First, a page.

Supplements as part of your food storage program

Back in the late 80’s I was big into bodybuilding. No ‘roids here – but I tried numerous nutritional supplements trying to get that “edge” to build more muscle – faster. Back then like a typical teenager I really didn’t think about health so much as my looks. Today at almost 44, I Crossfit and run for health reasons and all the while HOPING that looking better will be a benefit as well. 

Rourke, Crossfit, deadlift, health, fitness, getting older

I have a few select supplements that I use to assist in workout recovery and solidifying an environment that my body can build muscle mass as well as loose fat. I believe these same supplements should be included in many of our food storage programs as a way to help insure health when food selection is limited.

Here they are:

Protein Powder: Protein is an essential nutrient that your body needs – especially in high activity and stressful situations. It plays a vital role in maintaining lean body mass (muscle) even when loosing weight due to insufficient calories. Protein powder can provide a high quality source of protein when your diet is lacking.

Multi-Vitamin: A simple multi-vitamin is essential when on a restrictive diet such as many food storage programs provide. A diet high in carbohydrates from items such as rice and beans will likely not provide all essential vitamins and minerals that are needed to keep you healthy.

I highly suggest NOT going to a store like GNC for protein powder or multi-vitamins. They are often ridiculously expensive. I am often a customer of Vita-Cost and for my needs.

There are so any protein powder options when it comes to brands, flavors, and cost. I like vanilla as you can add just about any other flavoring and it will taste decent to downright good. Whatever you like – try it before you stock up on a bunch. My favorite brands have been Dymatize Elite Vanilla and Body Fortress Protein Powder. The Body Fortress is available as Wal-Mart as well as Amazon. Mixing some vanilla protein powder in with some freeze dried strawberries and powdered milk – tasty!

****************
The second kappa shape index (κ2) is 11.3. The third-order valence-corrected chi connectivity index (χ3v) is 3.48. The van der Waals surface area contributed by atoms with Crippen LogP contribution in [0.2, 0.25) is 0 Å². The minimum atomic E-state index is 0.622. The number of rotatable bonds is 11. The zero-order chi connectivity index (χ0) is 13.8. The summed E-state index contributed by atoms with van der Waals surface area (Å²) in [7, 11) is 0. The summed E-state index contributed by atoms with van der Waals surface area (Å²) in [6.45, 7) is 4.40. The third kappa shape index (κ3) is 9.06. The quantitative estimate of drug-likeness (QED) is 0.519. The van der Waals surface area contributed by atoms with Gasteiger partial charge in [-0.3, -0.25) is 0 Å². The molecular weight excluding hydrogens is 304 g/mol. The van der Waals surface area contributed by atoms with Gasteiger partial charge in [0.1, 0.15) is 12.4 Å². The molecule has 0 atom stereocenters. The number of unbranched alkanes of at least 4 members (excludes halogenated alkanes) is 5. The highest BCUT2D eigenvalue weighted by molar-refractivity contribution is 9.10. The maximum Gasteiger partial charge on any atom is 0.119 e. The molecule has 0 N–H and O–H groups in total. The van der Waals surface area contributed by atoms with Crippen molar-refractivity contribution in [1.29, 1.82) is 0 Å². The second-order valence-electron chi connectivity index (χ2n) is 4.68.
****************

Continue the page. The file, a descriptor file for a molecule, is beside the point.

As far as multi-vitamins, any name brand such as One-a-Day or Centrum would be fine. 

Adding some protein and vitamins to a food storage program just makes sense to me.

Any other suggestions?


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18 thoughts on “Supplements as part of your food storage program”

  1. I prefer liquid weights, held in glass and chilled to 37 degrees. Look, hydration is super critical in many survival situations, besides, you got to wash down the powdered vegetable protein with something.

  2. I would suggest also adding some glucosamine sulfate for joints if you are over 45 . It has really helped me and several other people that I know . It is the substance that your body uses to build cartilage out of . Its not a medicine but a food supplement so it will take 4 to 8 weeks after you start taking it before you see any results . I take 2 a day one with breakfast and one with dinner . All supplements should be taken with a meal as a multivitamin especially will pass through your system so fast that they wont be digested. So by taking with food it slows them down just enough .
    Anyway I hope that helps ,
    Robert W

  3. I also do not like stores such as GNC; they usually are staffed by a very young low-wage worker who knows just enough to be dangerous.

  4. Wow! Your first paragraph describes me to a tee. I was big into lifting in the 80s using a bunch of supplements (most of which did not work for me) and today I run to stay in shape and am loving every minute of it.